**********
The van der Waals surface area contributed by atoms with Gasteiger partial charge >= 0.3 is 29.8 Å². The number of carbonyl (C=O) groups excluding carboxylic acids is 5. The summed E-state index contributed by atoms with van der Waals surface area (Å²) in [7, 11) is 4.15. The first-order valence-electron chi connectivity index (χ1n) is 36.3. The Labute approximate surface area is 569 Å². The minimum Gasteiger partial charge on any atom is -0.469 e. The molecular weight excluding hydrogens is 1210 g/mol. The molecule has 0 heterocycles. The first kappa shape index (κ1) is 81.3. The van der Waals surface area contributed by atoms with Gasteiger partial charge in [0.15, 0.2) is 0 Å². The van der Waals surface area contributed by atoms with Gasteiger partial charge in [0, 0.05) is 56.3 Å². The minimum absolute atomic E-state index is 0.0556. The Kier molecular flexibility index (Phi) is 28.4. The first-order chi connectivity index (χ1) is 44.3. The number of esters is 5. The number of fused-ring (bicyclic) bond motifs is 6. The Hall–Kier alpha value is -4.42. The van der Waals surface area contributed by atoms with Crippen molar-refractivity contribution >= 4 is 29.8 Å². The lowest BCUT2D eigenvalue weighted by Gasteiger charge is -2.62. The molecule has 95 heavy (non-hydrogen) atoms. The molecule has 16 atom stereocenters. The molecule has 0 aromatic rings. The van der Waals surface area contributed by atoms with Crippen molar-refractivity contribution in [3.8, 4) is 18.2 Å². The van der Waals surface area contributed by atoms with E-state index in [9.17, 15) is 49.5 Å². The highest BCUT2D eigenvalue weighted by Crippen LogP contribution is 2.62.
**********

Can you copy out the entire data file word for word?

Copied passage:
The van der Waals surface area contributed by atoms with Gasteiger partial charge >= 0.3 is 29.8 Å². The number of carbonyl (C=O) groups excluding carboxylic acids is 5. The summed E-state index contributed by atoms with van der Waals surface area (Å²) in [7, 11) is 4.15. The first-order valence-electron chi connectivity index (χ1n) is 36.3. The Labute approximate surface area is 569 Å². The minimum Gasteiger partial charge on any atom is -0.469 e. The molecular weight excluding hydrogens is 1210 g/mol. The molecule has 0 heterocycles. The first kappa shape index (κ1) is 81.3. The van der Waals surface area contributed by atoms with Gasteiger partial charge in [0.15, 0.2) is 0 Å². The van der Waals surface area contributed by atoms with Gasteiger partial charge in [0, 0.05) is 56.3 Å². The minimum absolute atomic E-state index is 0.0556. The Kier molecular flexibility index (Phi) is 28.4. The first-order chi connectivity index (χ1) is 44.3. The number of esters is 5. The number of fused-ring (bicyclic) bond motifs is 6. The Hall–Kier alpha value is -4.42. The van der Waals surface area contributed by atoms with Crippen molar-refractivity contribution >= 4 is 29.8 Å². The lowest BCUT2D eigenvalue weighted by Gasteiger charge is -2.62. The molecule has 95 heavy (non-hydrogen) atoms. The molecule has 16 atom stereocenters. The molecule has 0 aromatic rings. The van der Waals surface area contributed by atoms with Crippen molar-refractivity contribution in [3.8, 4) is 18.2 Å². The van der Waals surface area contributed by atoms with E-state index in [9.17, 15) is 49.5 Å². The highest BCUT2D eigenvalue weighted by Crippen LogP contribution is 2.62.